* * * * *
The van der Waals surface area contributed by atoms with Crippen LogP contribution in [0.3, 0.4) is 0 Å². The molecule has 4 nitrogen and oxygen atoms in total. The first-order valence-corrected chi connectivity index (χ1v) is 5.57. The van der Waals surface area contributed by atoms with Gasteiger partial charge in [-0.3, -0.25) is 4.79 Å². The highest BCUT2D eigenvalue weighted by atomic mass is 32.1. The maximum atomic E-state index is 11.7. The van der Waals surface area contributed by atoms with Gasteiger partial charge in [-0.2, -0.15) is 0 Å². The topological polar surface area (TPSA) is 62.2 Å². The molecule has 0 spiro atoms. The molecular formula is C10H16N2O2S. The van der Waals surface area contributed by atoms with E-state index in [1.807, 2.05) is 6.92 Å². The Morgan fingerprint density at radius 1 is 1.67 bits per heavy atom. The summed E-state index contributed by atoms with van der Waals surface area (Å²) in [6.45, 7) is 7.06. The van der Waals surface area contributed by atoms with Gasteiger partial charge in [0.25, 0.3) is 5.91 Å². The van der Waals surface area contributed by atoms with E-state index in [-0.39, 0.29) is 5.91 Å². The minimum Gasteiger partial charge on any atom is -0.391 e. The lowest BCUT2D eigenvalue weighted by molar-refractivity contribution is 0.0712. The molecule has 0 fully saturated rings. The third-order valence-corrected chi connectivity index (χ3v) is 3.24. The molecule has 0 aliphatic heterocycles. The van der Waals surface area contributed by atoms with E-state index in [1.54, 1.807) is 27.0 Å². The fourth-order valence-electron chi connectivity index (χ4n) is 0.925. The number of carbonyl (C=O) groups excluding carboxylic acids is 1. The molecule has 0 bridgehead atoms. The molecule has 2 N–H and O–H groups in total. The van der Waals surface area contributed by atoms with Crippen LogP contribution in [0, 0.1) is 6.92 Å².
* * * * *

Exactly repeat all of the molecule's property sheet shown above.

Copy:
The van der Waals surface area contributed by atoms with Crippen LogP contribution in [0.3, 0.4) is 0 Å². The molecule has 4 nitrogen and oxygen atoms in total. The first-order valence-corrected chi connectivity index (χ1v) is 5.57. The van der Waals surface area contributed by atoms with Gasteiger partial charge in [-0.3, -0.25) is 4.79 Å². The highest BCUT2D eigenvalue weighted by atomic mass is 32.1. The maximum atomic E-state index is 11.7. The van der Waals surface area contributed by atoms with Gasteiger partial charge in [-0.2, -0.15) is 0 Å². The topological polar surface area (TPSA) is 62.2 Å². The molecule has 0 spiro atoms. The molecular formula is C10H16N2O2S. The van der Waals surface area contributed by atoms with E-state index in [1.807, 2.05) is 6.92 Å². The Morgan fingerprint density at radius 1 is 1.67 bits per heavy atom. The summed E-state index contributed by atoms with van der Waals surface area (Å²) in [6.45, 7) is 7.06. The van der Waals surface area contributed by atoms with Gasteiger partial charge in [0.25, 0.3) is 5.91 Å². The van der Waals surface area contributed by atoms with E-state index in [-0.39, 0.29) is 5.91 Å². The minimum Gasteiger partial charge on any atom is -0.391 e. The lowest BCUT2D eigenvalue weighted by molar-refractivity contribution is 0.0712. The molecule has 0 fully saturated rings. The third-order valence-corrected chi connectivity index (χ3v) is 3.24. The molecule has 0 aliphatic heterocycles. The van der Waals surface area contributed by atoms with E-state index in [1.54, 1.807) is 27.0 Å². The fourth-order valence-electron chi connectivity index (χ4n) is 0.925. The number of carbonyl (C=O) groups excluding carboxylic acids is 1. The molecule has 0 bridgehead atoms. The molecule has 2 N–H and O–H groups in total. The van der Waals surface area contributed by atoms with Crippen LogP contribution in [0, 0.1) is 6.92 Å².